Carter Dome 4832’, South Carter 4430’ and Middle Carter 4610’
14.2 Miles 4600’ Elevation gain
Kevin, Jude and Emma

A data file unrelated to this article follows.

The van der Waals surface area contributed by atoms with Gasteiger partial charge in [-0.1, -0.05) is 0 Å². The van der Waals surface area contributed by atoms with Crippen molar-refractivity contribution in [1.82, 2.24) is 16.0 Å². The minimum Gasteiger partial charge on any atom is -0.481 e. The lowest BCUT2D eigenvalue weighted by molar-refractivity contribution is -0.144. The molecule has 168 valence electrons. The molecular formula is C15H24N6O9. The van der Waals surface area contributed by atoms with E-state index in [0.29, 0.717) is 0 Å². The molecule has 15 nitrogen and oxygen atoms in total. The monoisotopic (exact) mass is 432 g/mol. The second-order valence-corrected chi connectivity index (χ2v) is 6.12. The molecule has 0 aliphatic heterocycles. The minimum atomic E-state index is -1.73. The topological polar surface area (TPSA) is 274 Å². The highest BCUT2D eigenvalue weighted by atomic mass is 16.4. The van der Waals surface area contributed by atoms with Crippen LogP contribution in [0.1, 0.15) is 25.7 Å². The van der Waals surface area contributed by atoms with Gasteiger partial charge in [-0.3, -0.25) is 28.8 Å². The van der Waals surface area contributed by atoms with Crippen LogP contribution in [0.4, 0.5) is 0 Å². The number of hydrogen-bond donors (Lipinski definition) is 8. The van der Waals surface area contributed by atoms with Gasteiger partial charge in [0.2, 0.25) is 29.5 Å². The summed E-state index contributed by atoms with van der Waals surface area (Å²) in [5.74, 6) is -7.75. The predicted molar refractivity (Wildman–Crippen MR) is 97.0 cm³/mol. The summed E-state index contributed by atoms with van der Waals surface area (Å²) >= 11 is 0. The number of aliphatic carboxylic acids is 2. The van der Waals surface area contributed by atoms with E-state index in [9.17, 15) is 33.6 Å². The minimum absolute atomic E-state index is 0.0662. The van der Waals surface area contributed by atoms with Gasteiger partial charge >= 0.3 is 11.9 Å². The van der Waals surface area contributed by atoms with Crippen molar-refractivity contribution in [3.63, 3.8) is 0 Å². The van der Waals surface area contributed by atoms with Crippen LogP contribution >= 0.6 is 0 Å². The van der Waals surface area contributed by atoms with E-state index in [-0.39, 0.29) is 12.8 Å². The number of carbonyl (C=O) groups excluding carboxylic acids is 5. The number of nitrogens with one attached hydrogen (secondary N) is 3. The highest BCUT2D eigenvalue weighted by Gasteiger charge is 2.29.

We weren't sure what we were going to accomplish on the trail this day. The plan was to head to Zeta Pass, then see what we could do from there. South Carter, Middle Carter, Carter Dome, any combination of these would be good. The original plan was to go to South and Middle, but when we got to Zeta Pass, the trail north was not broken out. Luck was on our side, though. Two strong hikers, Kevin and Claudette passed us on the Nineteen Mile Brook Trail and then broke trail up to the pass and on to Carter Dome. When we got to the pass and saw that the trail north wasn't broken out, we decided to follow their tracks to Carter Dome. There were three woman coming up the trail behind us who planned on heading to South Carter, so we decided to get Carter Dome then come back to the pass and see if the Carter-Moriah Trail was broken heading north. I am not ashamed to admit that we let others do all the trail breaking through the six or seven inches of new powder. As we got nearer to the summit of Carter Dome we saw Kevin and Claudette heading back to the pass and I gave them a hearty "God Bless you." for breaking the trail for us. They laughed and said they had hoped we'd catch them so we could alternate, but it never happened. We spent about fifteen or twenty minutes on the summit while I took pictures and we ate and had a drink. My hands were too cold to eat, so I had some coffee and we headed down. The trail was now nicely packed and we were soon back to Zeta Pass. Sure enough the trail north was now packed out. First by the women I mentioned earlier, then by K and C who were also heading to South and Middle Carter. Despite having very cold hands and having not been able to eat anything yet, I said I was game and we headed north along the Carter- Moriah Trail to the summit of South Carter, then on to Middle Carter. Now you may not believe this, but funny thing about these mountains. They are way further apart in winter than they are in the warmer months! They are way steeper, too! OK, maybe they're not, but they sure seem like they are! Anyway, somehow I managed to drag myself up South Carter, where I finally managed to eat a half a sandwich. Then it was on to Middle Carter. As we hiked along we got glimpses to the north and I kept looking at Middle Carter and thinking it was the more distant North Carter. Imagine my dissapointment as I came to each little rise and saw that I had further to go! Yet, I trudged on as I slowly realized that the mountain I could see in the distance was indeed Middle Carter, and not North Carter. Oh well, I sucked it up, after all, my wife and little dog were ahead of me. About a hundred yards from the summit I lost a snowshoe. I climbed a few more steps before realizing it, then turned to look. There it was ten feet back on the trail. I wasn't going back for it. I'd get it on the way back down. I arrived at the summit half dead and with one snowshoe. "Where's your other shoe?" "I lost it back there and I wasn't going back for it!" "We're done, let's get out of here." I didn't need any coaxing. Emma started off at a run. Now the thing to do on this hike would have been to head down the North Carter Trail to the Imp Trail to a car spot, or even to hitch a ride back to Nineteen Mile Brook Trail parking lot, but we weren't as smart as K and C who did this. No, we turned around and headed back over South Carter, then down to Zeta Pass, then back out the way we came. This involved climbing up and over several rises including South Carter itself. At this point I was numb, and completely on auto pilot. We kept telling ourselves it was all down hill once we got to the pass, and that's what got us there. The trail was well packed now, and it was all down hill, and so we made very good time on the way out even though it got dark and we hiked the last couple of miles under the bright moonlight. It took us close to ten hours to get these three peaks, and seriously, if someone hadn't packed the trail out for us, we probably would have stopped at one, or maybe none. This was our biggest winter hike by far, and we were quite pleased with ourselves, and tried not to think about how Marc Howes had done the Wildcats, the Carters and Moriah the week before in less time than it had taken us to do these three.